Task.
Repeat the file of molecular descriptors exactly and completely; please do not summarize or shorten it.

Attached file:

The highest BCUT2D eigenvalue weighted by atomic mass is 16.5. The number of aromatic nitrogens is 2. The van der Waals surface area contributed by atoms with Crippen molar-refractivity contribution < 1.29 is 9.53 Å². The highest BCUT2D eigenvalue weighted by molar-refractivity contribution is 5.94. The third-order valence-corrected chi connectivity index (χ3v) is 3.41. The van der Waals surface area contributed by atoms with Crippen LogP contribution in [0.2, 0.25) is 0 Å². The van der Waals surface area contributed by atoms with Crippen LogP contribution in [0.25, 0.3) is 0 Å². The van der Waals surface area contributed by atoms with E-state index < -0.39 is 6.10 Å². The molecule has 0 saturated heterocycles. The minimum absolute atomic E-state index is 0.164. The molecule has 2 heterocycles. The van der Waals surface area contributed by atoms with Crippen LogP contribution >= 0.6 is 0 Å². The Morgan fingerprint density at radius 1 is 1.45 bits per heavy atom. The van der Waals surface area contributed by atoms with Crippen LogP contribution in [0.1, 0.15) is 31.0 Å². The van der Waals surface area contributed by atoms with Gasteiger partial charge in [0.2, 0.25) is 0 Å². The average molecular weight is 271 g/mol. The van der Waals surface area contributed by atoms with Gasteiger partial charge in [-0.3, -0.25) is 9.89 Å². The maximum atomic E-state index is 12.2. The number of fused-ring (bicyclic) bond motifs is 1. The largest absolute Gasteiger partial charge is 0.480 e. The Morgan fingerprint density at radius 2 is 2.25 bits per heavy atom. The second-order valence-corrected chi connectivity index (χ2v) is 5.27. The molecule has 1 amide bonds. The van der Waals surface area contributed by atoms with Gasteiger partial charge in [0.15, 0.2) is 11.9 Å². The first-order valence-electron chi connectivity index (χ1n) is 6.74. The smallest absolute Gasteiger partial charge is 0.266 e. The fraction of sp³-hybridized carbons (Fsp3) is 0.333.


The highest BCUT2D eigenvalue weighted by atomic mass is 16.5. The number of aromatic nitrogens is 2. The van der Waals surface area contributed by atoms with Crippen molar-refractivity contribution < 1.29 is 9.53 Å². The highest BCUT2D eigenvalue weighted by molar-refractivity contribution is 5.94. The third-order valence-corrected chi connectivity index (χ3v) is 3.41. The van der Waals surface area contributed by atoms with Crippen LogP contribution in [0.2, 0.25) is 0 Å². The van der Waals surface area contributed by atoms with Crippen LogP contribution in [0.25, 0.3) is 0 Å². The van der Waals surface area contributed by atoms with E-state index < -0.39 is 6.10 Å². The molecule has 0 saturated heterocycles. The minimum absolute atomic E-state index is 0.164. The molecule has 2 heterocycles. The van der Waals surface area contributed by atoms with Crippen LogP contribution >= 0.6 is 0 Å². The Morgan fingerprint density at radius 1 is 1.45 bits per heavy atom. The van der Waals surface area contributed by atoms with Crippen LogP contribution in [0.1, 0.15) is 31.0 Å². The van der Waals surface area contributed by atoms with Gasteiger partial charge in [0.2, 0.25) is 0 Å². The average molecular weight is 271 g/mol. The van der Waals surface area contributed by atoms with Gasteiger partial charge in [-0.3, -0.25) is 9.89 Å². The maximum atomic E-state index is 12.2. The number of fused-ring (bicyclic) bond motifs is 1. The largest absolute Gasteiger partial charge is 0.480 e. The Morgan fingerprint density at radius 2 is 2.25 bits per heavy atom. The second-order valence-corrected chi connectivity index (χ2v) is 5.27. The molecule has 1 amide bonds. The van der Waals surface area contributed by atoms with Gasteiger partial charge in [0.15, 0.2) is 11.9 Å². The first-order valence-electron chi connectivity index (χ1n) is 6.74. The smallest absolute Gasteiger partial charge is 0.266 e. The fraction of sp³-hybridized carbons (Fsp3) is 0.333.